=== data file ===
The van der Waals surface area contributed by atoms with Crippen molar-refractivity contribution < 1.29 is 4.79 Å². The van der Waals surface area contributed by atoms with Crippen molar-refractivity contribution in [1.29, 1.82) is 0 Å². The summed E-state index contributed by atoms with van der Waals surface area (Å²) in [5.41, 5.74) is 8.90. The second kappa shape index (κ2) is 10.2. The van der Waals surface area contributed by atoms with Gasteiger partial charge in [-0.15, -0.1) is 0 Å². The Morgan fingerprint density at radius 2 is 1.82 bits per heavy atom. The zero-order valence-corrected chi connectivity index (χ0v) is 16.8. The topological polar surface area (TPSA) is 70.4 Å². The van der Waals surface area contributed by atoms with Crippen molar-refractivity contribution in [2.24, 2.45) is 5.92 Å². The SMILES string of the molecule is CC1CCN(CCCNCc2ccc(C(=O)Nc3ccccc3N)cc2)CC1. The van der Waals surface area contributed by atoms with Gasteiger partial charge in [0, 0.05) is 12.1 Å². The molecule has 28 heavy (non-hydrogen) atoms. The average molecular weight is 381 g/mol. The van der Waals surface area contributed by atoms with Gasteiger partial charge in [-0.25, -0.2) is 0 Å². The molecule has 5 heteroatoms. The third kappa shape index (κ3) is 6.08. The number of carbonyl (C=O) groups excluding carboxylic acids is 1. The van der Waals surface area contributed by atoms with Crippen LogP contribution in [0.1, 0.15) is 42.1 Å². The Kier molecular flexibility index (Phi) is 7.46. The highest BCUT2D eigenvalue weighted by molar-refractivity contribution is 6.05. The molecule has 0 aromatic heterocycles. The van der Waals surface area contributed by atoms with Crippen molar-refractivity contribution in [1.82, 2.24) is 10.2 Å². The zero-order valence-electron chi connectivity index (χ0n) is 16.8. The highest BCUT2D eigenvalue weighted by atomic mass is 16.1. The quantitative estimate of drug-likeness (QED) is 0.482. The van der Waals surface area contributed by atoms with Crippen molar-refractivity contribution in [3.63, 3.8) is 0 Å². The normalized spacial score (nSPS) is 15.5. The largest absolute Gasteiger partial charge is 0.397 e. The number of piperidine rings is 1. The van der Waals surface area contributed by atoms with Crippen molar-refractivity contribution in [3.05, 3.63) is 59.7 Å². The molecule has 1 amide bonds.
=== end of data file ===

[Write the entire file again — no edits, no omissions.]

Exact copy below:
The van der Waals surface area contributed by atoms with Crippen molar-refractivity contribution < 1.29 is 4.79 Å². The van der Waals surface area contributed by atoms with Crippen molar-refractivity contribution in [1.29, 1.82) is 0 Å². The summed E-state index contributed by atoms with van der Waals surface area (Å²) in [5.41, 5.74) is 8.90. The second kappa shape index (κ2) is 10.2. The van der Waals surface area contributed by atoms with Gasteiger partial charge in [-0.15, -0.1) is 0 Å². The Morgan fingerprint density at radius 2 is 1.82 bits per heavy atom. The zero-order valence-corrected chi connectivity index (χ0v) is 16.8. The topological polar surface area (TPSA) is 70.4 Å². The van der Waals surface area contributed by atoms with Crippen molar-refractivity contribution in [2.24, 2.45) is 5.92 Å². The SMILES string of the molecule is CC1CCN(CCCNCc2ccc(C(=O)Nc3ccccc3N)cc2)CC1. The van der Waals surface area contributed by atoms with Gasteiger partial charge in [0, 0.05) is 12.1 Å². The molecule has 28 heavy (non-hydrogen) atoms. The average molecular weight is 381 g/mol. The van der Waals surface area contributed by atoms with Gasteiger partial charge in [-0.25, -0.2) is 0 Å². The molecule has 5 heteroatoms. The third kappa shape index (κ3) is 6.08. The number of carbonyl (C=O) groups excluding carboxylic acids is 1. The van der Waals surface area contributed by atoms with Crippen LogP contribution in [0.1, 0.15) is 42.1 Å². The Kier molecular flexibility index (Phi) is 7.46. The highest BCUT2D eigenvalue weighted by molar-refractivity contribution is 6.05. The molecule has 0 aromatic heterocycles. The van der Waals surface area contributed by atoms with Crippen molar-refractivity contribution in [1.82, 2.24) is 10.2 Å². The zero-order valence-electron chi connectivity index (χ0n) is 16.8. The highest BCUT2D eigenvalue weighted by atomic mass is 16.1. The quantitative estimate of drug-likeness (QED) is 0.482. The van der Waals surface area contributed by atoms with Crippen molar-refractivity contribution in [3.63, 3.8) is 0 Å². The normalized spacial score (nSPS) is 15.5. The largest absolute Gasteiger partial charge is 0.397 e. The number of piperidine rings is 1. The van der Waals surface area contributed by atoms with Crippen molar-refractivity contribution in [3.05, 3.63) is 59.7 Å². The molecule has 1 amide bonds.